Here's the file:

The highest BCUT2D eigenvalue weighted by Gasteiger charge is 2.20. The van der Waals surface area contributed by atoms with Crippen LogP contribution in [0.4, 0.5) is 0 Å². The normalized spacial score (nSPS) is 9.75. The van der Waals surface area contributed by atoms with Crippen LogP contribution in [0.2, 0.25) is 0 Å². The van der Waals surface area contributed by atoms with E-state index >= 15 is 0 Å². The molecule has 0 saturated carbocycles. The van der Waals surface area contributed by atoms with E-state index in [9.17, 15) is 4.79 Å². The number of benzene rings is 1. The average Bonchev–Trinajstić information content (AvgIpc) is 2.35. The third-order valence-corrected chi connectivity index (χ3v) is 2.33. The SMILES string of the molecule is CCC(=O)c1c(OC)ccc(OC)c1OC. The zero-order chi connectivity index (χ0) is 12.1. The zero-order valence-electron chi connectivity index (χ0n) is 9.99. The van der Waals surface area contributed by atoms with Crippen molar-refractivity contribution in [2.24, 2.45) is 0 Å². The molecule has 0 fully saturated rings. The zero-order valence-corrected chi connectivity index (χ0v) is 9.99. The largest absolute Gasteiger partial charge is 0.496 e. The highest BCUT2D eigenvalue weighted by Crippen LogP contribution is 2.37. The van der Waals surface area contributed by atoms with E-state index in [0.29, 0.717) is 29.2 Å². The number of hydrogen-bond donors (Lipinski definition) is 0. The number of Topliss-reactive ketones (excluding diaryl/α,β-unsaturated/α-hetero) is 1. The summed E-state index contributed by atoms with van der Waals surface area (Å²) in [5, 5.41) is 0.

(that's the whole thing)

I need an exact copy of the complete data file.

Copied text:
The highest BCUT2D eigenvalue weighted by Gasteiger charge is 2.20. The van der Waals surface area contributed by atoms with Crippen LogP contribution in [0.4, 0.5) is 0 Å². The normalized spacial score (nSPS) is 9.75. The van der Waals surface area contributed by atoms with Crippen LogP contribution in [0.2, 0.25) is 0 Å². The van der Waals surface area contributed by atoms with E-state index >= 15 is 0 Å². The molecule has 0 saturated carbocycles. The van der Waals surface area contributed by atoms with E-state index in [9.17, 15) is 4.79 Å². The number of benzene rings is 1. The average Bonchev–Trinajstić information content (AvgIpc) is 2.35. The third-order valence-corrected chi connectivity index (χ3v) is 2.33. The SMILES string of the molecule is CCC(=O)c1c(OC)ccc(OC)c1OC. The zero-order chi connectivity index (χ0) is 12.1. The zero-order valence-electron chi connectivity index (χ0n) is 9.99. The van der Waals surface area contributed by atoms with Crippen molar-refractivity contribution in [2.24, 2.45) is 0 Å². The molecule has 0 fully saturated rings. The zero-order valence-corrected chi connectivity index (χ0v) is 9.99. The largest absolute Gasteiger partial charge is 0.496 e. The highest BCUT2D eigenvalue weighted by Crippen LogP contribution is 2.37. The van der Waals surface area contributed by atoms with E-state index in [0.29, 0.717) is 29.2 Å². The number of hydrogen-bond donors (Lipinski definition) is 0. The number of Topliss-reactive ketones (excluding diaryl/α,β-unsaturated/α-hetero) is 1. The summed E-state index contributed by atoms with van der Waals surface area (Å²) in [5, 5.41) is 0.